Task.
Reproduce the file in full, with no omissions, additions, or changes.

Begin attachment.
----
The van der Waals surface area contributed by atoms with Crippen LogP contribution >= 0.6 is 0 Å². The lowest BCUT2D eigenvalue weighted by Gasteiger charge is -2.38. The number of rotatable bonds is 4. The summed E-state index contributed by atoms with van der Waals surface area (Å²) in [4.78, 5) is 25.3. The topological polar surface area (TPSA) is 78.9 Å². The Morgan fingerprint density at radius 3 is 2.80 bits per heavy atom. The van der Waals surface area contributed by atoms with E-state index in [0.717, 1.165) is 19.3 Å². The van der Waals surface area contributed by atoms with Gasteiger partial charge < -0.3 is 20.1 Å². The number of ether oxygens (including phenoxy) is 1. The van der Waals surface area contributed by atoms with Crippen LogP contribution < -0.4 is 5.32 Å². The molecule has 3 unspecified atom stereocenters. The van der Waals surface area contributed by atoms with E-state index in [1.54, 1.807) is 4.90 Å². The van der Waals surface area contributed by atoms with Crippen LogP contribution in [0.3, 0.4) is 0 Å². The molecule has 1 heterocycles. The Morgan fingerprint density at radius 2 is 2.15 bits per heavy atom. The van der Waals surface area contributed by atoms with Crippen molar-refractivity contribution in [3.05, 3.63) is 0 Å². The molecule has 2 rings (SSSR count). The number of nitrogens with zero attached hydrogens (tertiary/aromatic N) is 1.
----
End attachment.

The van der Waals surface area contributed by atoms with Crippen LogP contribution >= 0.6 is 0 Å². The lowest BCUT2D eigenvalue weighted by Gasteiger charge is -2.38. The number of rotatable bonds is 4. The summed E-state index contributed by atoms with van der Waals surface area (Å²) in [4.78, 5) is 25.3. The topological polar surface area (TPSA) is 78.9 Å². The Morgan fingerprint density at radius 3 is 2.80 bits per heavy atom. The van der Waals surface area contributed by atoms with E-state index in [0.717, 1.165) is 19.3 Å². The van der Waals surface area contributed by atoms with Gasteiger partial charge < -0.3 is 20.1 Å². The number of ether oxygens (including phenoxy) is 1. The van der Waals surface area contributed by atoms with Crippen LogP contribution < -0.4 is 5.32 Å². The molecule has 3 unspecified atom stereocenters. The van der Waals surface area contributed by atoms with E-state index in [1.54, 1.807) is 4.90 Å². The van der Waals surface area contributed by atoms with Crippen LogP contribution in [0.3, 0.4) is 0 Å². The molecule has 1 heterocycles. The Morgan fingerprint density at radius 2 is 2.15 bits per heavy atom. The van der Waals surface area contributed by atoms with Crippen molar-refractivity contribution in [3.05, 3.63) is 0 Å². The molecule has 2 rings (SSSR count). The number of nitrogens with zero attached hydrogens (tertiary/aromatic N) is 1.